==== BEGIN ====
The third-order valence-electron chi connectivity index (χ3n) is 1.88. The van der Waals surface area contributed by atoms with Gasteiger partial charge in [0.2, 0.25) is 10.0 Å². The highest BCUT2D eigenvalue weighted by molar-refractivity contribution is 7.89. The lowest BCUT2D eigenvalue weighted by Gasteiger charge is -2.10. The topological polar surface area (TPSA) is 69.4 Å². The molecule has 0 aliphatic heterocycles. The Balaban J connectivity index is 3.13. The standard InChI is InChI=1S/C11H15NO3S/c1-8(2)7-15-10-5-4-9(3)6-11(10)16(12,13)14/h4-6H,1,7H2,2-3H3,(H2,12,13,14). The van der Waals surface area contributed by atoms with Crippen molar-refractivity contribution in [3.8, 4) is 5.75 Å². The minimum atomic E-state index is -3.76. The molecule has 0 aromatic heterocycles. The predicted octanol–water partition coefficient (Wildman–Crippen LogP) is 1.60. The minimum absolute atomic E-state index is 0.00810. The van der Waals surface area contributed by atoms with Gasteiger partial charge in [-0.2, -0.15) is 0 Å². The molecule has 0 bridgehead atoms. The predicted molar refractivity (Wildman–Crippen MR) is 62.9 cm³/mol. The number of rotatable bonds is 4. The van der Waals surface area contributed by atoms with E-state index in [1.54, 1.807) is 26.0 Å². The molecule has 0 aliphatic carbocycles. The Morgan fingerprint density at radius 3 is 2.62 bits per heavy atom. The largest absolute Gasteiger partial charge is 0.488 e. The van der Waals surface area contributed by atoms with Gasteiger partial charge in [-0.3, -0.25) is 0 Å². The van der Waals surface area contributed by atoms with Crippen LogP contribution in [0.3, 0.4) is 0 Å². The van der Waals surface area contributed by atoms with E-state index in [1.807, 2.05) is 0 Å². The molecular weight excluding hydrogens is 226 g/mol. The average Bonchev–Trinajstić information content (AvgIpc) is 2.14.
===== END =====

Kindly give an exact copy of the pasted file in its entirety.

The third-order valence-electron chi connectivity index (χ3n) is 1.88. The van der Waals surface area contributed by atoms with Gasteiger partial charge in [0.2, 0.25) is 10.0 Å². The highest BCUT2D eigenvalue weighted by molar-refractivity contribution is 7.89. The lowest BCUT2D eigenvalue weighted by Gasteiger charge is -2.10. The topological polar surface area (TPSA) is 69.4 Å². The molecule has 0 aliphatic heterocycles. The Balaban J connectivity index is 3.13. The standard InChI is InChI=1S/C11H15NO3S/c1-8(2)7-15-10-5-4-9(3)6-11(10)16(12,13)14/h4-6H,1,7H2,2-3H3,(H2,12,13,14). The van der Waals surface area contributed by atoms with Crippen molar-refractivity contribution in [3.8, 4) is 5.75 Å². The minimum atomic E-state index is -3.76. The molecule has 0 aromatic heterocycles. The predicted octanol–water partition coefficient (Wildman–Crippen LogP) is 1.60. The minimum absolute atomic E-state index is 0.00810. The van der Waals surface area contributed by atoms with Gasteiger partial charge in [-0.2, -0.15) is 0 Å². The molecule has 0 bridgehead atoms. The predicted molar refractivity (Wildman–Crippen MR) is 62.9 cm³/mol. The number of rotatable bonds is 4. The van der Waals surface area contributed by atoms with E-state index in [1.54, 1.807) is 26.0 Å². The molecule has 0 aliphatic carbocycles. The Morgan fingerprint density at radius 3 is 2.62 bits per heavy atom. The largest absolute Gasteiger partial charge is 0.488 e. The van der Waals surface area contributed by atoms with Gasteiger partial charge in [-0.3, -0.25) is 0 Å². The van der Waals surface area contributed by atoms with Crippen LogP contribution in [0.3, 0.4) is 0 Å². The van der Waals surface area contributed by atoms with E-state index in [1.807, 2.05) is 0 Å². The molecular weight excluding hydrogens is 226 g/mol. The average Bonchev–Trinajstić information content (AvgIpc) is 2.14.